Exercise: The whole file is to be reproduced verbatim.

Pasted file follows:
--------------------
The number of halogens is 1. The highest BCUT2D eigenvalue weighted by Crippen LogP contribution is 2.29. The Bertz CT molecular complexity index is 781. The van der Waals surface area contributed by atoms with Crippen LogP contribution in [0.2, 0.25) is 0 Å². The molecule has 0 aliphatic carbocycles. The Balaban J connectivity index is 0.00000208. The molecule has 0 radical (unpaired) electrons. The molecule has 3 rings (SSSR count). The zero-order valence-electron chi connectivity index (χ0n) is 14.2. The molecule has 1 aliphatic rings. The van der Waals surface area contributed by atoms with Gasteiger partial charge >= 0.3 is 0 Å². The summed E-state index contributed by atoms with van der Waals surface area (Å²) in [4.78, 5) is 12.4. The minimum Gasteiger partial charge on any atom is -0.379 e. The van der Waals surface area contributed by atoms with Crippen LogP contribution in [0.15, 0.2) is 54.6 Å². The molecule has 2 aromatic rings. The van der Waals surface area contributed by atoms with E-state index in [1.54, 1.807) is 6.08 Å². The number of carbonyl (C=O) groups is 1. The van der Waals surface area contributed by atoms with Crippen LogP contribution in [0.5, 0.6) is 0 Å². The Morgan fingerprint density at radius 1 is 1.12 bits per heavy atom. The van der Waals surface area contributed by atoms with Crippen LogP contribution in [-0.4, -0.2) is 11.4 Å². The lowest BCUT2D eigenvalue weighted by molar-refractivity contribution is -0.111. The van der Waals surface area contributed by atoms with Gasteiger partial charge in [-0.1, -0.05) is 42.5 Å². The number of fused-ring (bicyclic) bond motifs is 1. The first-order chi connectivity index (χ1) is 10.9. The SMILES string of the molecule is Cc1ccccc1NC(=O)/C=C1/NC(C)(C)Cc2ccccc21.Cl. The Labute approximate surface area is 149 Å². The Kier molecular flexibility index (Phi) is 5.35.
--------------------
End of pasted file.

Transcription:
The number of halogens is 1. The highest BCUT2D eigenvalue weighted by Crippen LogP contribution is 2.29. The Bertz CT molecular complexity index is 781. The van der Waals surface area contributed by atoms with Crippen LogP contribution in [0.2, 0.25) is 0 Å². The molecule has 0 aliphatic carbocycles. The Balaban J connectivity index is 0.00000208. The molecule has 0 radical (unpaired) electrons. The molecule has 3 rings (SSSR count). The zero-order valence-electron chi connectivity index (χ0n) is 14.2. The molecule has 1 aliphatic rings. The van der Waals surface area contributed by atoms with Gasteiger partial charge >= 0.3 is 0 Å². The summed E-state index contributed by atoms with van der Waals surface area (Å²) in [4.78, 5) is 12.4. The minimum Gasteiger partial charge on any atom is -0.379 e. The van der Waals surface area contributed by atoms with Crippen LogP contribution in [0.15, 0.2) is 54.6 Å². The molecule has 2 aromatic rings. The van der Waals surface area contributed by atoms with E-state index in [1.54, 1.807) is 6.08 Å². The number of carbonyl (C=O) groups is 1. The van der Waals surface area contributed by atoms with Crippen LogP contribution in [0.5, 0.6) is 0 Å². The Morgan fingerprint density at radius 1 is 1.12 bits per heavy atom. The van der Waals surface area contributed by atoms with Crippen LogP contribution in [-0.4, -0.2) is 11.4 Å². The lowest BCUT2D eigenvalue weighted by molar-refractivity contribution is -0.111. The van der Waals surface area contributed by atoms with Gasteiger partial charge in [-0.1, -0.05) is 42.5 Å². The number of fused-ring (bicyclic) bond motifs is 1. The first-order chi connectivity index (χ1) is 10.9. The SMILES string of the molecule is Cc1ccccc1NC(=O)/C=C1/NC(C)(C)Cc2ccccc21.Cl. The Labute approximate surface area is 149 Å². The Kier molecular flexibility index (Phi) is 5.35.